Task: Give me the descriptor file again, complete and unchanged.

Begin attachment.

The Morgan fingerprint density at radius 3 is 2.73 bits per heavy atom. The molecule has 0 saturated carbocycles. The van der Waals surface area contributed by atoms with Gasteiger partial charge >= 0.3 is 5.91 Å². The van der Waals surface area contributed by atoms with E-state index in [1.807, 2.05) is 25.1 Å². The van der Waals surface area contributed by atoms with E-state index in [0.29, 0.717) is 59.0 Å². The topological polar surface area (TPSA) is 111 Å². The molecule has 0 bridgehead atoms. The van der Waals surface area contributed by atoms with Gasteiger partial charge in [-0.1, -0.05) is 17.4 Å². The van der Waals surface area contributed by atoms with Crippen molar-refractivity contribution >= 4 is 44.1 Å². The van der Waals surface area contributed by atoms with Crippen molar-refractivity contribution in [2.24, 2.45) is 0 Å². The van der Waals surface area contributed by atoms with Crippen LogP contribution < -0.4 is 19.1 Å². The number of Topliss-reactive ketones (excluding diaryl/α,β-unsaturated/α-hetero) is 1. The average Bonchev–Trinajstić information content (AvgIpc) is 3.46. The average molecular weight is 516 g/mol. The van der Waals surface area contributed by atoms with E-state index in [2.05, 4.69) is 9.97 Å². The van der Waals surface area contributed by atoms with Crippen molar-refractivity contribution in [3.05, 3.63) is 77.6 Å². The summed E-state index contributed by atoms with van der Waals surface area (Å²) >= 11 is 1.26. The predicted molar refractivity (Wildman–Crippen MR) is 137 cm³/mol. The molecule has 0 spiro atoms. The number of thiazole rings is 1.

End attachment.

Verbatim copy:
The Morgan fingerprint density at radius 3 is 2.73 bits per heavy atom. The molecule has 0 saturated carbocycles. The van der Waals surface area contributed by atoms with Gasteiger partial charge >= 0.3 is 5.91 Å². The van der Waals surface area contributed by atoms with E-state index in [1.807, 2.05) is 25.1 Å². The van der Waals surface area contributed by atoms with E-state index in [0.29, 0.717) is 59.0 Å². The topological polar surface area (TPSA) is 111 Å². The molecule has 0 bridgehead atoms. The van der Waals surface area contributed by atoms with Gasteiger partial charge in [-0.1, -0.05) is 17.4 Å². The van der Waals surface area contributed by atoms with Crippen molar-refractivity contribution >= 4 is 44.1 Å². The van der Waals surface area contributed by atoms with Crippen molar-refractivity contribution in [2.24, 2.45) is 0 Å². The van der Waals surface area contributed by atoms with Crippen LogP contribution < -0.4 is 19.1 Å². The number of Topliss-reactive ketones (excluding diaryl/α,β-unsaturated/α-hetero) is 1. The average Bonchev–Trinajstić information content (AvgIpc) is 3.46. The average molecular weight is 516 g/mol. The van der Waals surface area contributed by atoms with E-state index in [2.05, 4.69) is 9.97 Å². The van der Waals surface area contributed by atoms with Crippen molar-refractivity contribution in [3.05, 3.63) is 77.6 Å². The summed E-state index contributed by atoms with van der Waals surface area (Å²) >= 11 is 1.26. The predicted molar refractivity (Wildman–Crippen MR) is 137 cm³/mol. The molecule has 0 spiro atoms. The number of thiazole rings is 1.